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Browsing named entities in a specific section of Rebellion Record: a Diary of American Events: Documents and Narratives, Volume 2. (ed. Frank Moore). Search the whole document.

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Manassas, August, 1861. General: With the general results of the engagement between several brigades of my command and a considerable force of the enemy, in the vicinity of Mitchell's and Blackburn's Fords of Bull Run, on the 18th ultimo, you were made duly acquainted at the time by telegraph, but it is my place now to submit in detail the operations of that day. Opportunely informed of the determination of the enemy to advance on Manassas, my advanced brigades, on the night of the 16th of July, were made aware from these Headquarters of the impending movement; and in exact accordance with my instructions, a copy of which is appended, marked A, their withdrawal within the lines of Bull Run was effected with complete success during the day and night of the 17th ultimo in face of, and in immediate proximity to a largely superior force, despite a well-planned, well-executed effort to cut off the retreat of Bonham's brigade--first at Germantown, and subsequently at Centreville, when
July 27th, 1861 AD (search for this): chapter 114
Doc. 104.-the fight at Blackburn's Ford, Va. July 18, 1861. Report of Gen. Tyler. Headquarters, 1ST Division, Department N. E. Virginia, Washington, July 27, 1861. Gen. McDowell, Commanding Department:-- sir: On the 18th inst. you ordered me to take my division, with two 20-pound rifled guns, and move against Centreville, to carry that position. My division moved from its encampment at 7 A. M. At 9 A. M. Richardson's brigade reached Centreville, and found that the enemy had retreated the night before--one division on the Warrentown turnpike, in the direction of Gainsville, and the other, and by far the largest division, toward Blackburn's Ford, or Bull Run. Finding that Richardson's brigade had turned the latter point and halted for the convenience of obtaining water, I took a squadron of cavalry and two light companies from Richardson's brigade, with Col. Richardson, to make a reconnoissance, and, in feeling our way carefully, we soon found ourselves overlooking the s
August, 1861 AD (search for this): chapter 114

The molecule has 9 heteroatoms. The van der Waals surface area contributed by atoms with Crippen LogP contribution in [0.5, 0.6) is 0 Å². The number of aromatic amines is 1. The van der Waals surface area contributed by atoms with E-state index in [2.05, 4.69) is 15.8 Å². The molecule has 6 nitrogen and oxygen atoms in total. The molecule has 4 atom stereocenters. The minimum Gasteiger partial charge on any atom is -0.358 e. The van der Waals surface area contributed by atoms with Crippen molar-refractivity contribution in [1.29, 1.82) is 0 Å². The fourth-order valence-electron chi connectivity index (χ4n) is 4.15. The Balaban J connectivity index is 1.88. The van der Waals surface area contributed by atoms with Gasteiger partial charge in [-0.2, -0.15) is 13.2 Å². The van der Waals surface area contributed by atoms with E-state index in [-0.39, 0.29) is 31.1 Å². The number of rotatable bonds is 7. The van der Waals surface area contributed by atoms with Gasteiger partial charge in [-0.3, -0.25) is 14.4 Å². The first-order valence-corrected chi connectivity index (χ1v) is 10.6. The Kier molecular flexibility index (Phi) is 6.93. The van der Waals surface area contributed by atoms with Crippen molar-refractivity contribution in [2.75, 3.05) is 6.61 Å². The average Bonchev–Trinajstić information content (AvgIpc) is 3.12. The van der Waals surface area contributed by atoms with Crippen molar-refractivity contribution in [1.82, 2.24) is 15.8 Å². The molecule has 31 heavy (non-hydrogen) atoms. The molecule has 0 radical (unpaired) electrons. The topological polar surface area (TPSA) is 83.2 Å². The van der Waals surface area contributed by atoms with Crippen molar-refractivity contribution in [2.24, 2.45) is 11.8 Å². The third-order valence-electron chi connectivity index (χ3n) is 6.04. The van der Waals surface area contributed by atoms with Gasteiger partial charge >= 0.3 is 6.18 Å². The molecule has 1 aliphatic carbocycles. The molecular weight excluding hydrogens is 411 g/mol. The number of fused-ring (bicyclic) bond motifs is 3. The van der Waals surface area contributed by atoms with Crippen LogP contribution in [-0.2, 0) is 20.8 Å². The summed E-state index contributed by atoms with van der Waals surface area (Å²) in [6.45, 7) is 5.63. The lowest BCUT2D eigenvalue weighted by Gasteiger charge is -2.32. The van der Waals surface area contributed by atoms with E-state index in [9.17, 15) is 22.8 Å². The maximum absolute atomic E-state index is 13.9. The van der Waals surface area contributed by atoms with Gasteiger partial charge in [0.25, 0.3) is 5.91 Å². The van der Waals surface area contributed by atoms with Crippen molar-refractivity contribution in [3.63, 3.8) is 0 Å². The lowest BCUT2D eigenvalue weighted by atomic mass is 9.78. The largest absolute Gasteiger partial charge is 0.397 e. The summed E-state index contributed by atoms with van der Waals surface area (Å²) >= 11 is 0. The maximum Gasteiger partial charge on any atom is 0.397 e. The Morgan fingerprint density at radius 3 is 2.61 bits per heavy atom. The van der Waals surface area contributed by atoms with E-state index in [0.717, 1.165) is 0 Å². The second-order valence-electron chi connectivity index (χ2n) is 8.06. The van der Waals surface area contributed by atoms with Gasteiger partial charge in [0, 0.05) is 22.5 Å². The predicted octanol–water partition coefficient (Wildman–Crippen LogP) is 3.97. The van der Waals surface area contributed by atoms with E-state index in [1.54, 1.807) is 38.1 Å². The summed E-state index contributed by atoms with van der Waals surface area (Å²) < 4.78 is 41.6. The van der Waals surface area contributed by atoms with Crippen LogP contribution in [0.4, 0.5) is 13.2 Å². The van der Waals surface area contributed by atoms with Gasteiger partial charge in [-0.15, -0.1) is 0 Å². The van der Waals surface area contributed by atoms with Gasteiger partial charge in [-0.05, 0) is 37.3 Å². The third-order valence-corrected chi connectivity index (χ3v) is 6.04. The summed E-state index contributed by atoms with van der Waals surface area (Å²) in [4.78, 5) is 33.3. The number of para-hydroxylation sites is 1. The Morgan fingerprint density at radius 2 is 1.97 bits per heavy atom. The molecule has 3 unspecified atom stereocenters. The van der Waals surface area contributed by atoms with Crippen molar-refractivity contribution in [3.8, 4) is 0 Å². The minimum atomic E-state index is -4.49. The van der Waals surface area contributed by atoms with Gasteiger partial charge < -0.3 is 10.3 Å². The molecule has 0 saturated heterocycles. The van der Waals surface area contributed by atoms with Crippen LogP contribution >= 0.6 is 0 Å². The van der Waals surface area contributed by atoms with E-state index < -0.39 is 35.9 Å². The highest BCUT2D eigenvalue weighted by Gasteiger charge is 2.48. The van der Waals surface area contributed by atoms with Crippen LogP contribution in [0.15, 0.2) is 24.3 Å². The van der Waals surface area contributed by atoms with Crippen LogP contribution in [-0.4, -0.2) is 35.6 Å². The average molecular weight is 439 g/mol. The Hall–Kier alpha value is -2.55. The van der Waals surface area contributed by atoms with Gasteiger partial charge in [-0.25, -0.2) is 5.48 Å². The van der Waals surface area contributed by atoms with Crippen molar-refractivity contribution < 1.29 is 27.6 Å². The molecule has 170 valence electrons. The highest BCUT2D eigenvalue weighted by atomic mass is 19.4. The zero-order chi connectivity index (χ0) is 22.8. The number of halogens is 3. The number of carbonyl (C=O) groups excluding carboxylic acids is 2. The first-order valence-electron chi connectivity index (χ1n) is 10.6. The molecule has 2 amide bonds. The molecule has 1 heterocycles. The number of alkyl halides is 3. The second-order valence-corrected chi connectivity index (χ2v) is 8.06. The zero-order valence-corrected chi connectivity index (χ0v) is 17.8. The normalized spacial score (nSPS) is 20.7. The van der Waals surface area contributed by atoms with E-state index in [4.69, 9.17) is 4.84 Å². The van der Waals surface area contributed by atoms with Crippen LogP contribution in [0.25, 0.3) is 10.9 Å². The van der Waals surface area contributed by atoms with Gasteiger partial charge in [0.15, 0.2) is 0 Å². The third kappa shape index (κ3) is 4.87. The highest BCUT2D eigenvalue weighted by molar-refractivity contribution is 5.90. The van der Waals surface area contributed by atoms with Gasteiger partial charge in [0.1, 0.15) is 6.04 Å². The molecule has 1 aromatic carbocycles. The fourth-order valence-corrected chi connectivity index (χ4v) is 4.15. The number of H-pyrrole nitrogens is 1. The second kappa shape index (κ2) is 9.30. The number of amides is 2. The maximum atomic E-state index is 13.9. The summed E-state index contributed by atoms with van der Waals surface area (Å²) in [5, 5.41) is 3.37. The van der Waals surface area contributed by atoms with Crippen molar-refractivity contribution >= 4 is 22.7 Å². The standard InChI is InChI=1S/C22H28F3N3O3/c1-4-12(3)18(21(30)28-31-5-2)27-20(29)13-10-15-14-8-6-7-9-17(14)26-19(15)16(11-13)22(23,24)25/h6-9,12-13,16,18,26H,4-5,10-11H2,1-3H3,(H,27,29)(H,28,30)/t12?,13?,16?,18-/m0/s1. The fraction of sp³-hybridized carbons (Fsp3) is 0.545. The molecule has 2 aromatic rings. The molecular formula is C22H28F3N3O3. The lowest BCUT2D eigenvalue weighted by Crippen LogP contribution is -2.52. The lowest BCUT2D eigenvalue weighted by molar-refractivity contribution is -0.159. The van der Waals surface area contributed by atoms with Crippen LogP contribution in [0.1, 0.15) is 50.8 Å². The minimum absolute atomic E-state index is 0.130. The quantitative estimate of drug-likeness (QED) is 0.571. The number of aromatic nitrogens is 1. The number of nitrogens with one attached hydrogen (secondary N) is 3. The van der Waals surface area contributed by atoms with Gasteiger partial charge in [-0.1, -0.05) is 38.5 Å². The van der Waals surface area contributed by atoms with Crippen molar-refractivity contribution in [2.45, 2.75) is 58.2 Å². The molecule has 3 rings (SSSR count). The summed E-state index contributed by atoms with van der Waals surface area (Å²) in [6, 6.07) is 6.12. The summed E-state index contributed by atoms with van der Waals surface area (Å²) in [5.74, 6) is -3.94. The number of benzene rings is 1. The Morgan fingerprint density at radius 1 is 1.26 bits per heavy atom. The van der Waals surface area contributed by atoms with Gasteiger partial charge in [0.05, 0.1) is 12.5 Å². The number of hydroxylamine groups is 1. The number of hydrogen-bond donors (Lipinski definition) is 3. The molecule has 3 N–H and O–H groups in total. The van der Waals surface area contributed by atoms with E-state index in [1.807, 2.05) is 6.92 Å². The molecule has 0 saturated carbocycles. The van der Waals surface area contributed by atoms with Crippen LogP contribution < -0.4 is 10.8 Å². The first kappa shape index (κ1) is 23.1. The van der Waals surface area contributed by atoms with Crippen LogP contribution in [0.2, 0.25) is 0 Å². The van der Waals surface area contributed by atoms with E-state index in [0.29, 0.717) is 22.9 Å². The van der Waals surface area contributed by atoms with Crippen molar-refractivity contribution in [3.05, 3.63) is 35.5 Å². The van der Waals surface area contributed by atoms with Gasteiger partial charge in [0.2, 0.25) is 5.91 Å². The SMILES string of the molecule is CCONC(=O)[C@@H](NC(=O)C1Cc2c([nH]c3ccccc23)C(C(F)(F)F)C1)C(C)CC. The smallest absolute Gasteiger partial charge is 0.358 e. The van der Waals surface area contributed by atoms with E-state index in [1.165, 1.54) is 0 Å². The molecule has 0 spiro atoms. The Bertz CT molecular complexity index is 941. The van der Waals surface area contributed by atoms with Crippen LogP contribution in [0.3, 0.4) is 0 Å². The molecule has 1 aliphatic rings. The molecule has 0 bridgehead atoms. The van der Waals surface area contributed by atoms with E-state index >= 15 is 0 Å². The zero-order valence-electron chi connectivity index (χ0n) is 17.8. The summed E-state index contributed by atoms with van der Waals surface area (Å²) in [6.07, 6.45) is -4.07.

4 privates killed. 1 corporal and 18 privates wounded. 1 corporal and 9 privates missing. Second Michigan Infantry, Col. J. B. Richardson commanding.--1 private wounded. Third Michigan Infantry, Col. McConnell commanding.--1 private wounded. total.--19 killed, 38 wounded, and 26 missing; 4 horses killed and 11 wounded. J. B. Richardson, Col. Commanding Fourth Brigade, First Division. Beauregard's official report. Headquarters, 1ST corps army of the Potomac, Manassas, August, 1861. General: With the general results of the engagement between several brigades of my command and a considerable force of the enemy, in the vicinity of Mitchell's and Blackburn's Fords of Bull Run, on the 18th ultimo, you were made duly acquainted at the time by telegraph, but it is my place now to submit in detail the operations of that day. Opportunely informed of the determination of the enemy to advance on Manassas, my advanced brigades, on the night of the 16th of July, were made
July 18th, 1861 AD (search for this): chapter 114
Doc. 104.-the fight at Blackburn's Ford, Va. July 18, 1861. Report of Gen. Tyler. Headquarters, 1ST Division, Department N. E. Virginia, Washington, July 27, 1861. Gen. McDowell, Commanding Department:-- sir: On the 18th inst. you ordered me to take my division, with two 20-pound rifled guns, and move against Centreville, to carry that position. My division moved from its encampment at 7 A. M. At 9 A. M. Richardson's brigade reached Centreville, and found that the enemy had retreand flaunted defiantly in our faces. Just before his second battery opened fire, clouds of dust in his rear betokened that he was being reinforced from Manassas Junction. New York times narrative. Centreville, Va., Thursday evening, July 18, 1861. This has been an eventful day for the army of advance, and the result will unquestionably be represented as a great victory on the part of the rebels. In a word, the affair was a reconnoissance in force of a wood at Bull Run, whose conte
in the number of his weapons, provided with improved munitions and every artillery appliance, and at the same time occupying the commanding position. The results were marvellous, and fitting precursors to the artillery achievements of the twenty-first of July. In the outset our fire was directed against the enemy's infantry, whose bayonets, gleaming above the tree-tops, alone indicated their presence and force. This drew the attention of a battery placed on a high, commanding ridge, and a df accoutrements and blankets, and quite one hundred and fifty hats. The effect of this day's conflict was to satisfy the enemy he could not force a passage across Bull Run in the face of our troops, and led him into the flank movement of the 21st July, and the battle of Manassas, the details of which will be related in another paper. Herewith I have the honor to transmit the reports of the several brigade commanders engaged, and of the artillery. Also, a map of the field of battle. Th
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